Anna Lembke’s gateway drug was Twilight, the young-adult vampire-romance novel. “I was at my kids’ elementary school and heard a bunch of moms talking about it, and one of them was saying she couldn’t
put it down,” Lembke recalls. “I thought, gosh, that sounds good! And it was true: It totally transported me. It was just the right drug at the right moment.”
The Stanford University psychiatrist was so enthralled by that first sweet hit that she went on to reread Twilight four more times, always trying, in vain, to replicate the high. In the meantime, she devoured every other vampire bodice-ripper she could find, soon moving on to erotic novels involving werewolves, fairies, witches, time travelers, soothsayers, and mind-readers.
Undeterred by tortured syntax, worn-out plot devices, stock characters, or typos, Lembke read instead of cooking, sleeping, socializing, or spending time with her husband and kids. It took a full year for her to hit bottom, catching herself awake at 2 a.m. on a weekday, reading Fifty Shades of Grey.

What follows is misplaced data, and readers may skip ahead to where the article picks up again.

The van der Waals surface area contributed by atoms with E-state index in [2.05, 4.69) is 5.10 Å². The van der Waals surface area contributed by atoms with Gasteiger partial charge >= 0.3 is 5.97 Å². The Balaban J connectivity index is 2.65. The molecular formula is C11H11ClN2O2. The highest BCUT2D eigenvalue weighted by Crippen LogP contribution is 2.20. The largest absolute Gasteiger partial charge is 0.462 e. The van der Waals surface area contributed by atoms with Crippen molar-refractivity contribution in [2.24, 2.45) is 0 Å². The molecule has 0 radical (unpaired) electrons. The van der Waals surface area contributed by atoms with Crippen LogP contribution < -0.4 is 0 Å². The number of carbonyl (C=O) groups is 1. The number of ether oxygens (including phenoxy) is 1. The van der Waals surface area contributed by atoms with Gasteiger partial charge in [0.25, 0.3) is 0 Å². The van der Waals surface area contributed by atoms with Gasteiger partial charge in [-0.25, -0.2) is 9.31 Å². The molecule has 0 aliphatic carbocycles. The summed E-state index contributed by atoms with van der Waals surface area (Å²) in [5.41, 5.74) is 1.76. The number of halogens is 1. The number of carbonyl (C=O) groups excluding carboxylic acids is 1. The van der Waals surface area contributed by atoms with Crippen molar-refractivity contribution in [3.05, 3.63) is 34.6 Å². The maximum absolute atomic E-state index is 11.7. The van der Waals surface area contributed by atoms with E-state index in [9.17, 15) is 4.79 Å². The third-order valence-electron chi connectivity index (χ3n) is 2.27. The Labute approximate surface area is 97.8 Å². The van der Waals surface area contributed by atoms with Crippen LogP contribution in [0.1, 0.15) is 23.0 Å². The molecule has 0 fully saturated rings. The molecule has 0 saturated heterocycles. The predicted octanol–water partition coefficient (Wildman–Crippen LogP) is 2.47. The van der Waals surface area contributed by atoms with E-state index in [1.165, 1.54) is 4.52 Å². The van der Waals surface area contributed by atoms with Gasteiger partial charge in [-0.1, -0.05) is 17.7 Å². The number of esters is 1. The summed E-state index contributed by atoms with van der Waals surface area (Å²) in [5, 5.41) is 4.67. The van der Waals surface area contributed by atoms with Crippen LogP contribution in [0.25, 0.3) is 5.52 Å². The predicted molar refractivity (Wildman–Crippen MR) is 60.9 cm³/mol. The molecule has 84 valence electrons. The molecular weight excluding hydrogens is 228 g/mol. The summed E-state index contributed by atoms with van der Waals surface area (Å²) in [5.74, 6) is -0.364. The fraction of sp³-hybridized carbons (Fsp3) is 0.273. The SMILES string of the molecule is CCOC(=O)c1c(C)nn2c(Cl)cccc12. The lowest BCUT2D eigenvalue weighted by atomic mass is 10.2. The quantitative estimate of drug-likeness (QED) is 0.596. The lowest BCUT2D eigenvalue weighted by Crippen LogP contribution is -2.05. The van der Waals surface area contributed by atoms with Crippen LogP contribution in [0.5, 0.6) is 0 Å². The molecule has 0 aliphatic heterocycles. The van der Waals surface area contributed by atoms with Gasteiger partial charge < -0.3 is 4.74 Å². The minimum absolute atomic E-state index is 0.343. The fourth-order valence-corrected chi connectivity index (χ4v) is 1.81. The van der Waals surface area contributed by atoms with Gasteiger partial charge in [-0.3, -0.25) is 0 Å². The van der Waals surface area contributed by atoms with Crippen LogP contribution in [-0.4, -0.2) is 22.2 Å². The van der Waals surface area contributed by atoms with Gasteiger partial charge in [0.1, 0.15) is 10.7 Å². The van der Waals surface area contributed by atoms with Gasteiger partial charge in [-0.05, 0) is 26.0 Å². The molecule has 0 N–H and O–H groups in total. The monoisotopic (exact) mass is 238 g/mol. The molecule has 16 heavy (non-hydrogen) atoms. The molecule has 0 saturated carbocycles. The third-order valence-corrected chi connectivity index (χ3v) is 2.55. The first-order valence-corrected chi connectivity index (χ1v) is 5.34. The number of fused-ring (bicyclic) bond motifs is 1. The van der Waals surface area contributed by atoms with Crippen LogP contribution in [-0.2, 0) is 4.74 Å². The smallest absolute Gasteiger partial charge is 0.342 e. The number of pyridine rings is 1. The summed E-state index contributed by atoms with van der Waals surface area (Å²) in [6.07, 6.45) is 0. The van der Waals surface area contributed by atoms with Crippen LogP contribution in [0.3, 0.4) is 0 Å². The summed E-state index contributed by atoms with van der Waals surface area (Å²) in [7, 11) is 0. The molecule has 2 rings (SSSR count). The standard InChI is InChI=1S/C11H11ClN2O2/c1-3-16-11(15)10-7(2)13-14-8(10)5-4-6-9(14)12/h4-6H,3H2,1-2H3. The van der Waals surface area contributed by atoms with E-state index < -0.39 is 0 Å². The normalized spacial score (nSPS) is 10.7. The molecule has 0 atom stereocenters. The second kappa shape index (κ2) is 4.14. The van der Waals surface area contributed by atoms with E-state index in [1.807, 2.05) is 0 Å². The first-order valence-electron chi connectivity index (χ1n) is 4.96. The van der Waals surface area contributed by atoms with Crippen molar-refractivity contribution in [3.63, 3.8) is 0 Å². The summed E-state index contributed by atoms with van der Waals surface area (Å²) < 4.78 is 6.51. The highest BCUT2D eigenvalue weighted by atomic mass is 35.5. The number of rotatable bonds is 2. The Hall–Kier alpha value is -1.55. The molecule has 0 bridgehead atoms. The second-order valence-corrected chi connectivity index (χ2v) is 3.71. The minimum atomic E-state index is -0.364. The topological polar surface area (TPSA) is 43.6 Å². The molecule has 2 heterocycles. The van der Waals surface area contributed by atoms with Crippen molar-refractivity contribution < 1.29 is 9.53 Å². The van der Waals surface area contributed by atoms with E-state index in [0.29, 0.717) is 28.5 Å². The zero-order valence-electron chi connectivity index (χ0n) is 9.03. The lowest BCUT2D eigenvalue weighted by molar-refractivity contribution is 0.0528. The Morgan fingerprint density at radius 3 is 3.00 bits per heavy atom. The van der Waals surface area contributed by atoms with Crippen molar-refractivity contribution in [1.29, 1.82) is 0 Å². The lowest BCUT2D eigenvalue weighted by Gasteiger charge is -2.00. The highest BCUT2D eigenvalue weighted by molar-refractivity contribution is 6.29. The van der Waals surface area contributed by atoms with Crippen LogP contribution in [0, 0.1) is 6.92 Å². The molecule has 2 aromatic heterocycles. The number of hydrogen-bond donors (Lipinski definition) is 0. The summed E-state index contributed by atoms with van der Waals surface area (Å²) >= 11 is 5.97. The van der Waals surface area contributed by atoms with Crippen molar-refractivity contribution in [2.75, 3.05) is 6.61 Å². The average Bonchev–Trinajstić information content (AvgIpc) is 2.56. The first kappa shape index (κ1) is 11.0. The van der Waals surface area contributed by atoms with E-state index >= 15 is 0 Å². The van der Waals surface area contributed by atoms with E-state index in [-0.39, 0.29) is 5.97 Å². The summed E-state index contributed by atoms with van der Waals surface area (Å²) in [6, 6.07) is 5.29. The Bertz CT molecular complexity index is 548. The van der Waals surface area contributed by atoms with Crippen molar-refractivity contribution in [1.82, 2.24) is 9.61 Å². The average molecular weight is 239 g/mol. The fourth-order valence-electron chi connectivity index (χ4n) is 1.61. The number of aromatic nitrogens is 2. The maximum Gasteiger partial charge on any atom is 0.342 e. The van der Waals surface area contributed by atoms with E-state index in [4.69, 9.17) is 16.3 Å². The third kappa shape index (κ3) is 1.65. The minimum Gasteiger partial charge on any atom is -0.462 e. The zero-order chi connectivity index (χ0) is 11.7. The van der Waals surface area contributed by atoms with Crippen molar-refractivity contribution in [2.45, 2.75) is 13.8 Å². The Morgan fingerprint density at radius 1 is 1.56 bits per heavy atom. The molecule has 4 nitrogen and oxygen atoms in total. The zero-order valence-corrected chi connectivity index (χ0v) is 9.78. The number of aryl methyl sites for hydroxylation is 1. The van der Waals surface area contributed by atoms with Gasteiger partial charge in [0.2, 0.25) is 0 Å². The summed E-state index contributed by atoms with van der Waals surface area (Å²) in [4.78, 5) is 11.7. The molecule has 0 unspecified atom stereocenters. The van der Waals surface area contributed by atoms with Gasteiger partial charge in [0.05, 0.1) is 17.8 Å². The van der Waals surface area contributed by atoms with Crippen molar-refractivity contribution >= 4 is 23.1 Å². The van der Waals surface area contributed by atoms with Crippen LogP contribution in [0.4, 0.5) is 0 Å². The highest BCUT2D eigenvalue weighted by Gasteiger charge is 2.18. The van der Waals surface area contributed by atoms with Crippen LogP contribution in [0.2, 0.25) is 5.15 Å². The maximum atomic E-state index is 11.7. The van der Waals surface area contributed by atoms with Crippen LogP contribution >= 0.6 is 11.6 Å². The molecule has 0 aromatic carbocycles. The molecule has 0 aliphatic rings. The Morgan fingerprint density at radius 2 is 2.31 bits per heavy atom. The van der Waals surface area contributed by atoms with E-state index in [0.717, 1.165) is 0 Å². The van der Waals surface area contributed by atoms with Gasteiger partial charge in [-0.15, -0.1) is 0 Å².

Of course Lembke should have known better. Her day job, as chief of Stanford’s Addiction Medicine Dual Diagnosis Clinic, is all about helping other people cope with self-destructive cravings. Yet her journey down the…